Jean-Jacques Cornish

Why have women leaders done better at dealing with the COVID 19 pandemic?

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by Jean-Jacques Cornish

Assailed by things deadly, horrible, inexplicable and invisible we naturally ask why?

That plaintive question bridges, race, gender, class, identity and education.

Why is COVID 19 killing more men than women?

Why is the accursed virus proving more deadly to minorities in the northern hemisphere countries were it now rages?

My guess is we will still be asking these and other questions by the time a vaccine is discovered and tested.

One recurring question, however, bears immediate examination: why are women leaders dealing with the pandemic better than men.

I think immediately of Germany’s Angela Merkel, New Zealand’s Jacinda Ardern, Finland’s Sanna Marin, Norway’s Erna Solberg, Iceland’s Katrin Jakobsdottir and Taiwan’s Tsai Ing-Wen.

They constitute a healthy slice of the 7% of female heads of government on the planet.

How does one judge a leader’s performance in the worst international crisis since World War II?

It might actually be too bold to make a judgement before we can more accurately gauge the economic disaster brought on by the virus and the lockdown to keep it out.

We might have to reconsider after seeing what is left of the economies that were opened up..

But for now we know that the severity of the pandemic is determined by three things: population density, exposure to travelers carrying the virus across borders and the speed with which borders were closed and people forced into lockdown.

Leadership had little to do with the first two points, but it can be judged on the third.

The severity of the pandemic was substantially lower when leaders acted sooner to lockdown – even by a week.

This flattened the curve , reduced the RO factor which is the  number of people each coronavirus victim infects and prevented new cases.

There were male leaders who acted swiftly. 

But those who stand out now: US President Donald Trump, British Prime Minister  Boris Johnson and Brazil’s Jair Bolsonaro down-played the risk of COVID 19 until it was too late.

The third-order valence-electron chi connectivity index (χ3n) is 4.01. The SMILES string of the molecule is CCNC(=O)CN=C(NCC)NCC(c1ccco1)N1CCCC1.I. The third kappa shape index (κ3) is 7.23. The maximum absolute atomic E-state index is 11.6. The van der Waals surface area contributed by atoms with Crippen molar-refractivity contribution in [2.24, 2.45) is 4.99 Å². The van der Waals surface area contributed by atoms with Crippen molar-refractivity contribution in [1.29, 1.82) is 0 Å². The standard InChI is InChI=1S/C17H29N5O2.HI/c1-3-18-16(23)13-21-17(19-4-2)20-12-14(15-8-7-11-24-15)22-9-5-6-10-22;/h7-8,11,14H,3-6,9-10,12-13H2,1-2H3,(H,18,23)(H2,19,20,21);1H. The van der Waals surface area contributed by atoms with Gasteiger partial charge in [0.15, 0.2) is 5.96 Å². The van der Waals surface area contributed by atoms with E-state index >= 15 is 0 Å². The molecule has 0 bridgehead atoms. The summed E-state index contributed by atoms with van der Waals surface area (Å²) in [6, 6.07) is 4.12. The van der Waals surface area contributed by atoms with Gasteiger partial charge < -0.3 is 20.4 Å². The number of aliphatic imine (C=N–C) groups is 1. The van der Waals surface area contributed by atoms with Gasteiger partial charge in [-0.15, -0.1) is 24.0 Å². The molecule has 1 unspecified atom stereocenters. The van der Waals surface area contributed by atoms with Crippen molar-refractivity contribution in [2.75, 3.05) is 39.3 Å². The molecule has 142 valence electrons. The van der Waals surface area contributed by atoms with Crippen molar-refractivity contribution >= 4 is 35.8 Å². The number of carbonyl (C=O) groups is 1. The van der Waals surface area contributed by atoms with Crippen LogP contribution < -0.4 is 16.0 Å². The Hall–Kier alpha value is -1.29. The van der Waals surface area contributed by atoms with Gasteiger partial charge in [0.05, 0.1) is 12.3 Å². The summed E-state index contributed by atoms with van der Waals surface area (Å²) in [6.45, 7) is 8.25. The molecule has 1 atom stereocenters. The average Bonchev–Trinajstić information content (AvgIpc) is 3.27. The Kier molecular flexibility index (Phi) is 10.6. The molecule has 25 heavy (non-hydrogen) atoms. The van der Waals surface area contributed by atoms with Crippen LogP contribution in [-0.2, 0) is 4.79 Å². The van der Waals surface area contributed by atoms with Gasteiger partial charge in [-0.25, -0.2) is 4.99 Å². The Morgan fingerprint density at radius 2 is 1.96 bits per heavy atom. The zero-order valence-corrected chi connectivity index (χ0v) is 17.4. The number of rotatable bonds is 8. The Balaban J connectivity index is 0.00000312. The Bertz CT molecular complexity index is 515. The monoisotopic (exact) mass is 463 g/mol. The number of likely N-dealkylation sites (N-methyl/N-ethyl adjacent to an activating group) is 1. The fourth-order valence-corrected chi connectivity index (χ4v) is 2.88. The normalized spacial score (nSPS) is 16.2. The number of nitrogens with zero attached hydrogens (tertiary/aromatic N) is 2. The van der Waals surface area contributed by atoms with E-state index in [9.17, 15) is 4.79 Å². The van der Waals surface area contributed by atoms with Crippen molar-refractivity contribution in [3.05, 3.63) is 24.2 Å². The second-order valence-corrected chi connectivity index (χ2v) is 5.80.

By contrast each of the woman mentioned above acted days sometime weeks ahead of their neighbours.

In doing so they took the  bold and unpopular step of closing down life as they knew it against an invisible enemy.

Despite the dishonest bluster and backsliding of their President, 80% of American males still picked men  when asked to name leaders they most admire.

Nearly three-quarters of men believe they are more intelligent than their peers.

By comparison 57% of woman believe they are smarter than average.n

They don’t suffer the over-confidence of men, preferring to seek input and listen in order to make decisions that support communities.

They engage diverse advisers and a wide network of opinions, building teams rather than trusting their own judgement and instincts as men tend to do.

Women acknowledged for being “other directed” and emotionally intelligent are showing themselves in this crisis to be every bit as  decisive and transformational as men by excelling on vision, inspiration, direction setting and thinking outside the box.

Perhaps there is something instinctive about turning to a woman in matters of physical hurt.

When you grazed your knee, bumped your head or cut your finger, who did you turn to first?

Why, Mum, of course.

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Jean-Jacques Cornish is a journalist and broadcaster who has been involved in the media all his adult life.

Starting as a reporter on his hometown newspaper, he moved briefly to then Rhodesia before returning to South Africa to become a parliamentary correspondent with the South African Press Association. He was sent to London as Sapa’s London editor and also served as special correspondent to the United Nations. He joined the then Argus group in London as political correspondent.

Returning to South Africa after 12 years abroad, he was assistant editor on the Pretoria News for a decade before becoming editor of the Star and SA Times for five years.

Since 1999 he’s been an independent journalist writing and broadcasting – mainly about Africa – for Talk Radio 702 and 567 Cape
Talk, Radio France International, PressTV, Radio Live New Zealand, Business Day, Mail & Guardian, the BBC, Agence France Press,
Business in Africa, Leadership, India Today, the South African Institute for International Affairs and the Institute for Security Studies.

He has hosted current affairs talk shows on Talk Radio 702 and 567 Cape Talk. He appears as an African affairs pundit on SABC Africa and CNBC Africa.
He lectured in contemporary studies to journalism students at the Tshwane University of Technology and the University of Pretoria.

He speaks on African affairs to corporate and other audiences.
He has been officially invited as a journalist to more than 30 countries. He was the winner of the 2007 SADC award for radio journalism.

He’s been a member of the EISA team observing elections in Somaliland, Democratic Republic of Congo, Madagascar, Zimbabwe, Egypt and Tunsiai.

In October 2009 he headed a group of 39 African journalists to the 60th anniversary celebrations of the Peoples’ Republic of China.

In January 2010 he joined a rescue and paramedical team to earthquake struck Haiti.

He is immediate past president of the Alliance Francaise of Pretoria.

Jean-Jacques is a director of Giant Media. The company was given access to Nelson Mandela in his retirement years until 2009.
He is co-producer of the hour-long documentary Mandela at 90 that was broadcast on BBC in January 2009.